College savings plans are becoming more popular as the cost of qualified higher education continues to rise. The most popular of the college savings options is the 529 account or just “529”. A 529 is an account to assist individuals to save money for qualified higher education.

So how does it work? Upon opening an account and funding with one-time, and/or, ongoing contributions, the account balance builds over time. The account is invested in growth oriented assets, such as mutual funds and ETFs (Exchange Traded Funds). The account grows tax-free, so you don’t pay taxes each year on the capital gains or dividends within the account. Upon needing to pay tuition bills for qualified higher education, the account can be withdrawn free of taxation.

529’s are important to offer individuals and families as a way to help pay for qualified higher education. Advantages of 529 plans include the state tax deduction received for contributions (this does vary by state so check with your tax advisor), the tax free growth of the account, and the tax free withdrawals when used for qualified higher educational spending. Disadvantages include market risk, however, for the account to grow above and beyond the contributions made, the money needs to be invested. The investment approach utilized varies based on risk tolerance. Another disadvantage is that if you do not use the account for qualified expenses, the growth portion of the account is taxable and there is a penalty tax upon withdrawing.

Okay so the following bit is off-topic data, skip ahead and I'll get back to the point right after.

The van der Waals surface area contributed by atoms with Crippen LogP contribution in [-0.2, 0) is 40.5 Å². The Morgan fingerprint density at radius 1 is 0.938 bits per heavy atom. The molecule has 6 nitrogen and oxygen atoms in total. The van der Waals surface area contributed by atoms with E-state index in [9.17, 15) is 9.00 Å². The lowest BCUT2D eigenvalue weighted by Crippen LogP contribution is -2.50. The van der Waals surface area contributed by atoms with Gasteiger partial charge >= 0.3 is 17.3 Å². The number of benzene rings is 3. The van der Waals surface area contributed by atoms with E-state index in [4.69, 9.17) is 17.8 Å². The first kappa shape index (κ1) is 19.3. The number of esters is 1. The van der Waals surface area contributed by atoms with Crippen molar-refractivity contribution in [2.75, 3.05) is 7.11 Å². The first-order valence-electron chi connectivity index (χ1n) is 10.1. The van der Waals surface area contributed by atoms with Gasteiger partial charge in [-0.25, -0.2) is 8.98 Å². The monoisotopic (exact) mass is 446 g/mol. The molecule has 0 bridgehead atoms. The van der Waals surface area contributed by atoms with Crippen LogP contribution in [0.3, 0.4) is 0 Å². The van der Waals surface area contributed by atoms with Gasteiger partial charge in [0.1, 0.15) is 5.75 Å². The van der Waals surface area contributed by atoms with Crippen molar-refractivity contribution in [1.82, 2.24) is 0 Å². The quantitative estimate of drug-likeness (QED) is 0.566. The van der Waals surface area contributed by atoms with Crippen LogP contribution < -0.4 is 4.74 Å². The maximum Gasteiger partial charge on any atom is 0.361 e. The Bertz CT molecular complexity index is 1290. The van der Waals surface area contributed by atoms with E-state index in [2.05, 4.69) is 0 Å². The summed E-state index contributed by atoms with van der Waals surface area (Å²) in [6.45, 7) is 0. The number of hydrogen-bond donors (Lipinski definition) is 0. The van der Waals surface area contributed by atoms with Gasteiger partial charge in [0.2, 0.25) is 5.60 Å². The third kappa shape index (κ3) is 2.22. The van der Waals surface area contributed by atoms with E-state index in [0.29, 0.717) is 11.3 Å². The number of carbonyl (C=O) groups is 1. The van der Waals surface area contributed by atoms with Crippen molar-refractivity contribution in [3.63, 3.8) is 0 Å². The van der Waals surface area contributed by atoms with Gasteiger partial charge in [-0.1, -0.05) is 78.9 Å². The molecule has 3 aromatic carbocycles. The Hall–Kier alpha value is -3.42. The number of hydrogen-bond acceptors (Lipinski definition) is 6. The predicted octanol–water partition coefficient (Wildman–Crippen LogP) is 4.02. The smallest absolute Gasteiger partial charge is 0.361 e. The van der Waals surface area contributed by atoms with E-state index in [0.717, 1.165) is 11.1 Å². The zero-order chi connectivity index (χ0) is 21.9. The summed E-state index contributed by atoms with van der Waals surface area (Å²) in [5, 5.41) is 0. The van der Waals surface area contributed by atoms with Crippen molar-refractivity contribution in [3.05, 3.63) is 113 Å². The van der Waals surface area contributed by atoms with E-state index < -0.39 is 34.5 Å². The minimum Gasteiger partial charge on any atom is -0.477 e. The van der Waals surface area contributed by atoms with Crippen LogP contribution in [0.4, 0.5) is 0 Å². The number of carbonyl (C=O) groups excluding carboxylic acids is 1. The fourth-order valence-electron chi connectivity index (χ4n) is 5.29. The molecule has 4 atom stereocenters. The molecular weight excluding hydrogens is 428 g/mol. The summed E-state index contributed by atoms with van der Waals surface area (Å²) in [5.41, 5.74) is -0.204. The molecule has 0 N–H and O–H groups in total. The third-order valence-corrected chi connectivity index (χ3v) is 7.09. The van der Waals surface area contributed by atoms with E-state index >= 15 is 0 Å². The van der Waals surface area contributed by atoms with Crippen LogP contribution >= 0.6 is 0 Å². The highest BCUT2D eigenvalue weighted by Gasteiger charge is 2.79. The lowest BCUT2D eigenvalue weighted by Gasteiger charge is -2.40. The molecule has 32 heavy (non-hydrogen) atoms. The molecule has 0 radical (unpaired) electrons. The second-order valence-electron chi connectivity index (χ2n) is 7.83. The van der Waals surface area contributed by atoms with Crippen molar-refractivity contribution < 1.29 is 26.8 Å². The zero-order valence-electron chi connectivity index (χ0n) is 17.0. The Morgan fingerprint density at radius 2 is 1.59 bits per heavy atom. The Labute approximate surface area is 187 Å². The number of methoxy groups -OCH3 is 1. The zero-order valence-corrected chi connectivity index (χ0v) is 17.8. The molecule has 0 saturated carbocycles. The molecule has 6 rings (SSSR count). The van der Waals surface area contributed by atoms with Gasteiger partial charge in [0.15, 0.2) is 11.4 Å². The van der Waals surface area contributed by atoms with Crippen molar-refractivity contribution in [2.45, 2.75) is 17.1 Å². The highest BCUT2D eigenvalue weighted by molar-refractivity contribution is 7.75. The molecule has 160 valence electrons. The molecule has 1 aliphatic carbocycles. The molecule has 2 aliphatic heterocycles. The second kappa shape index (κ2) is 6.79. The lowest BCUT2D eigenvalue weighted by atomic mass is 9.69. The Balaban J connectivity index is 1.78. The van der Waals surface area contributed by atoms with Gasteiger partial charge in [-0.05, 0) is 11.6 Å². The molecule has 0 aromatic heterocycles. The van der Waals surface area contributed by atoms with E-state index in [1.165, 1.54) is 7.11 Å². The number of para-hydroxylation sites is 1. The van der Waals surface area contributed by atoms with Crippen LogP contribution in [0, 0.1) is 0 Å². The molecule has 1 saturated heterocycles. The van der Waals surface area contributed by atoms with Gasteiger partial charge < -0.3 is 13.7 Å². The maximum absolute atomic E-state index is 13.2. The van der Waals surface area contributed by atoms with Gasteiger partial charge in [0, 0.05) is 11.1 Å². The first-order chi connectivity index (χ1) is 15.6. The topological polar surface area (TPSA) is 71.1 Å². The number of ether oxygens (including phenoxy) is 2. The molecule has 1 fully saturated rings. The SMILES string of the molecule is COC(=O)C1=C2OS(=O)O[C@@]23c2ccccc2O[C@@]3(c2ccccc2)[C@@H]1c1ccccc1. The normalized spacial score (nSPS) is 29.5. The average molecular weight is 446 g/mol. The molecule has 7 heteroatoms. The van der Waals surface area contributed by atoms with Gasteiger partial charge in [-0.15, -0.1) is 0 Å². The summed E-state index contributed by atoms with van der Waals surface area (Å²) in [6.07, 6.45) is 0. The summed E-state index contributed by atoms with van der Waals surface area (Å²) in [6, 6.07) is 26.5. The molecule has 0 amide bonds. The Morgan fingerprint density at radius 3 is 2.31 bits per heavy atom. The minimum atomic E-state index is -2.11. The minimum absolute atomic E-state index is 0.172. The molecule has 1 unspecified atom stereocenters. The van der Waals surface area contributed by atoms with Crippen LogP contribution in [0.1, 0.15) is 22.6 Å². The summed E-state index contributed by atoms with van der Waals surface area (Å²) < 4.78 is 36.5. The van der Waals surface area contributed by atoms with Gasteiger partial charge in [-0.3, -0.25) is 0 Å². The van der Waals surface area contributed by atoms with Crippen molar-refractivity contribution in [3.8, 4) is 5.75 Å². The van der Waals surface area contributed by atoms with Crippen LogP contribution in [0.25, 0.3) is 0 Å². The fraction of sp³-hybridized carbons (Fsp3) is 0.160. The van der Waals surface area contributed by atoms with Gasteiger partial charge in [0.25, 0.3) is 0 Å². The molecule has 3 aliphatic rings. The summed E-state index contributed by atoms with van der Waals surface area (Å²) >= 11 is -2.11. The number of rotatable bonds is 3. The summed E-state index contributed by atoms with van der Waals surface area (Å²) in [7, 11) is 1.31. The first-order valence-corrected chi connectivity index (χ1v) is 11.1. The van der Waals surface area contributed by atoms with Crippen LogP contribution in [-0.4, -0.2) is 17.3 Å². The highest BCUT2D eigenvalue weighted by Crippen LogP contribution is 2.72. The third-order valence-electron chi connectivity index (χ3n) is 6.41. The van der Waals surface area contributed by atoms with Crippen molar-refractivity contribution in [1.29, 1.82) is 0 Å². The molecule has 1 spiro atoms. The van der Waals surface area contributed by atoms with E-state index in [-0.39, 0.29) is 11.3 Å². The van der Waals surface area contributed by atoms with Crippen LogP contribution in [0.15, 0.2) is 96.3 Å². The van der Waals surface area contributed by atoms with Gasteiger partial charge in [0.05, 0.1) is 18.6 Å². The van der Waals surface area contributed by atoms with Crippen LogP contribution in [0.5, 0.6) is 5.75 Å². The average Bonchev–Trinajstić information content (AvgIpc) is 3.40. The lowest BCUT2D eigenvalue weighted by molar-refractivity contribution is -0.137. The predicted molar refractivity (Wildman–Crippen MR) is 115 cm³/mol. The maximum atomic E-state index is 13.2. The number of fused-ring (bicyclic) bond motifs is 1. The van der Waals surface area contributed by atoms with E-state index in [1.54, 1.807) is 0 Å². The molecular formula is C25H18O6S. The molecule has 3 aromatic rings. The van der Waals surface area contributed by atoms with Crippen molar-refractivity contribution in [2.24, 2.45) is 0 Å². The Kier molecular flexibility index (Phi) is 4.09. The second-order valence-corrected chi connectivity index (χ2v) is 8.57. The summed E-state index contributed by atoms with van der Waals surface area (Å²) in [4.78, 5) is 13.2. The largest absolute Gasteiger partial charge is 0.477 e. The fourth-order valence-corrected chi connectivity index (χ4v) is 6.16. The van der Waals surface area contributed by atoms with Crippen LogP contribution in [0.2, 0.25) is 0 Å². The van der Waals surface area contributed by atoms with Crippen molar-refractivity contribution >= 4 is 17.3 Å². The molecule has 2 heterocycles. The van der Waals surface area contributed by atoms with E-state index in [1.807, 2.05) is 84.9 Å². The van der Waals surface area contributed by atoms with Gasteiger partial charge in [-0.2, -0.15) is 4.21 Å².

College 529 Plan, Saving for Higher Education

The ideal situation is to open an account when the beneficiary (your child in most cases) is born, that will allow approximately 17-19 years of account contributions and growth within the account to maximize before needing the funds for higher education. The ideal amount to save depends on the individual or parents opening up the account. Discuss this amount with your financial advisor. 529 account contribution limits vary by state, for example in Colorado, the account can receive contributions up until the account value reaches $400,000.

The contribution amount will vary based on the desired education, public vs private university, or trade school. 529’s also allow others to make contributions to the account. For example, grandma and grandpa can make gift contributions to the account on behalf of your child. Some of my clients encourage 529 monetary gifts over toys for birthday presents! In addition, families with more than one child, the account balance can be re-assigned to the next child.

If you have questions about college savings and want to know the options available to you, click here to schedule a call.

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